that the cause of his migration to Cambridge may have been one of those visitations of the sweating sickness which overtook the city of Oxford during the reign of King Henry VII. It is known that many Oxford men went to Cambridge to avoid the consequences of it. In 1496, the Cambridge Senate, by a decree, gave leave for certain persons, members of the sister University, to be incorporated amongst them, whenever they should come thither, either during term or vacation, and Linacre may well have been one of those who availed themselves of this act of grace. John Caius, the historian of Cambridge, however, says that he migrated to Cambridge in order to avail himself of the superior reputation and learning of that University. But he does not appear to have stayed there long, for it was certainly at Oxford, in the year 1497, that he made the acquaintance of Erasmus, who became his pupil in Greek, and with whom he formed a friendship which only ended with his life. Among his other pupils may also be mentioned the gentle and amiable Thomas More, afterwards Sir Thomas, the Lord High Chancellor of England. During this period of his career Linacre was actively engaged, with his friend Grocyn and others, in forming at the University a taste for ancient literature. Up to this time the schools were almost entirely in the hands of the different sects of logicians; and it is to the efforts of Linacre and his associates that we may attribute the important reforms that followed, so that they may be considered as the regenerators of the University system.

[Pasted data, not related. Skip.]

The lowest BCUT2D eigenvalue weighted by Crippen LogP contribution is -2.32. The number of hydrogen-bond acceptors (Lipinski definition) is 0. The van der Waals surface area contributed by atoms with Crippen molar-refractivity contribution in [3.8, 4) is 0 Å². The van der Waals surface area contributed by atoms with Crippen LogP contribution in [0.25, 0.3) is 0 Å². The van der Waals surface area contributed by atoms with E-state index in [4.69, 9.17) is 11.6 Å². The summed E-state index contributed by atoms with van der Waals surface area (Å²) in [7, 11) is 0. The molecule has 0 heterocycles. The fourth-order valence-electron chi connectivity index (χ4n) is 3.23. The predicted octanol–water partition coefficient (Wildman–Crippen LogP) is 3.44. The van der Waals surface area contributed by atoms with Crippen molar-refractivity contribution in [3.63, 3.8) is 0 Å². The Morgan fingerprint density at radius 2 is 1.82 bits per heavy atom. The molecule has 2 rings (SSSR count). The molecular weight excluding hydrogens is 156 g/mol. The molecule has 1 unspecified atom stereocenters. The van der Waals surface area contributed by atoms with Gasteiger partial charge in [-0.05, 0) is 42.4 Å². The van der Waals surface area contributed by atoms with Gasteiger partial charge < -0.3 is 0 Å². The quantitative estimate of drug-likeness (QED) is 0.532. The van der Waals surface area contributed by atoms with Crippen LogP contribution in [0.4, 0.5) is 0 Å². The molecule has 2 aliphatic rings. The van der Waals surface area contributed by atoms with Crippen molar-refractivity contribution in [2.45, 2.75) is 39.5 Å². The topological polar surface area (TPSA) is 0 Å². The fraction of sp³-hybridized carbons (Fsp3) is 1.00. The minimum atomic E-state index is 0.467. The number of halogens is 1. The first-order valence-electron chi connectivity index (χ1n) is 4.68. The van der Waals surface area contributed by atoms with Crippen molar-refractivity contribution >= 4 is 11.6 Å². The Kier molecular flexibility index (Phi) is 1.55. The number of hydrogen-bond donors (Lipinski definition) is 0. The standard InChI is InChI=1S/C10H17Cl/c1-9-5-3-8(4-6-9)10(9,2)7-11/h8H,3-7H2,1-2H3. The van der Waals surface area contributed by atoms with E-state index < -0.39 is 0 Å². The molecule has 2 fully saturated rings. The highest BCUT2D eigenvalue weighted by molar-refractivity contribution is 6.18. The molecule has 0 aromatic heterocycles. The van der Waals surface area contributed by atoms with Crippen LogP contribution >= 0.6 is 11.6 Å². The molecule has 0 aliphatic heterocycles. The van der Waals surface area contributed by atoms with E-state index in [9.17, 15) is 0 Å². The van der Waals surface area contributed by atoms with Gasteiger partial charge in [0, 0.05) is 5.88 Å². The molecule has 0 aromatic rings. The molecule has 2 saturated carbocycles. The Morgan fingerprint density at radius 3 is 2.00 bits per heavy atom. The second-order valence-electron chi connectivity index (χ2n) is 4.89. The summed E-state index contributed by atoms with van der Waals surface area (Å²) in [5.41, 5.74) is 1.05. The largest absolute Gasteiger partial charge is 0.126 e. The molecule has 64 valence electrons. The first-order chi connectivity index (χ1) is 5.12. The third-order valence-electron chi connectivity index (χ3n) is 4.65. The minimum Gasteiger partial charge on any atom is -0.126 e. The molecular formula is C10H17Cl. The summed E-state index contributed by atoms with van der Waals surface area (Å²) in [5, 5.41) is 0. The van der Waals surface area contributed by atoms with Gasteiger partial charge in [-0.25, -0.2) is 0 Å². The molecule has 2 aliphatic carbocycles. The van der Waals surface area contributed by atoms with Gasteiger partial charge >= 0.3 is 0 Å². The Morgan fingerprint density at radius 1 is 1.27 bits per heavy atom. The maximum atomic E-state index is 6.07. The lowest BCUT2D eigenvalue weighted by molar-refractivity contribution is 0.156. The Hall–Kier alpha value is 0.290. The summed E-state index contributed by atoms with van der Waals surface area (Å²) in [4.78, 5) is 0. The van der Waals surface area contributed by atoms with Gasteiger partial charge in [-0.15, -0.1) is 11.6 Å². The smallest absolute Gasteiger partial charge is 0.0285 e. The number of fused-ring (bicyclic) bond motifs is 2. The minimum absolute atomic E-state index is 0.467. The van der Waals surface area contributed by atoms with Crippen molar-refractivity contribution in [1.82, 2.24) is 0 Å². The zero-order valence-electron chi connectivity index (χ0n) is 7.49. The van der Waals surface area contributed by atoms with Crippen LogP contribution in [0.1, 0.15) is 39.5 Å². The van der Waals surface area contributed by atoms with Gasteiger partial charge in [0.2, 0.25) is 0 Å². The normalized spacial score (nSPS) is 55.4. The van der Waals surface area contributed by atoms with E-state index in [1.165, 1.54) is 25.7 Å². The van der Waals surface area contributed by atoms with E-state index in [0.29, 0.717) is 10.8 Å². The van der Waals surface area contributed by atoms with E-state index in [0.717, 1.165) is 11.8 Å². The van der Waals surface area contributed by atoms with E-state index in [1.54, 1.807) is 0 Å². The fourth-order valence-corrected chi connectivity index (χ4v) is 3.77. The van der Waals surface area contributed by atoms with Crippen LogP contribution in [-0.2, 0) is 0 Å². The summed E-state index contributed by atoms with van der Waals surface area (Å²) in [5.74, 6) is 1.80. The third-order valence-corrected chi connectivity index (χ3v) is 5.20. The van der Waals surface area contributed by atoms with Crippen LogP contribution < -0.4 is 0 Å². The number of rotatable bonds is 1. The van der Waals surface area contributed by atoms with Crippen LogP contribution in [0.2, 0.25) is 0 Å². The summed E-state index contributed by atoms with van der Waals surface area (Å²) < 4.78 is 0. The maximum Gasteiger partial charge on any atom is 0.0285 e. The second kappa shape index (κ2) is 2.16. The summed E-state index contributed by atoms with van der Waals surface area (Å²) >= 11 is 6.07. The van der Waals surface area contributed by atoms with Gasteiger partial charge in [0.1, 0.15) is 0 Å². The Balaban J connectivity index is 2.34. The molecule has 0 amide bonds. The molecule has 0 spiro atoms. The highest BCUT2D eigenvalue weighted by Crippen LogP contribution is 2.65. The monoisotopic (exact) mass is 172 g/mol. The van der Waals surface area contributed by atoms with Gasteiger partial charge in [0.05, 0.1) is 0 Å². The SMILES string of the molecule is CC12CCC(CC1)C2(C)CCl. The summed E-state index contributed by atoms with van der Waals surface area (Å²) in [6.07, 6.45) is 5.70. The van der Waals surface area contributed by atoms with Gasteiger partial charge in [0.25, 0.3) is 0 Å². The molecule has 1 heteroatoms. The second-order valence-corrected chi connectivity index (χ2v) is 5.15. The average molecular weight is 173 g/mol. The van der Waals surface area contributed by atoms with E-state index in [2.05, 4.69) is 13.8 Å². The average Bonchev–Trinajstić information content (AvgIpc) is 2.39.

His translation into Latin of "The Sphere" of Proclus was probably the first translation of a Greek author into Latin made by an Englishman. It seems to have been made partly in Italy, and completed or revised during his residence at Oxford, in the interval between his return from that country and his invitation to the King's Court in 1501. There is no record of his having practised medicine at Oxford, and his time there seems to have been fully occupied in teaching Greek and preparing his translations.
- Johnson's Life of Linacre p. 154 note.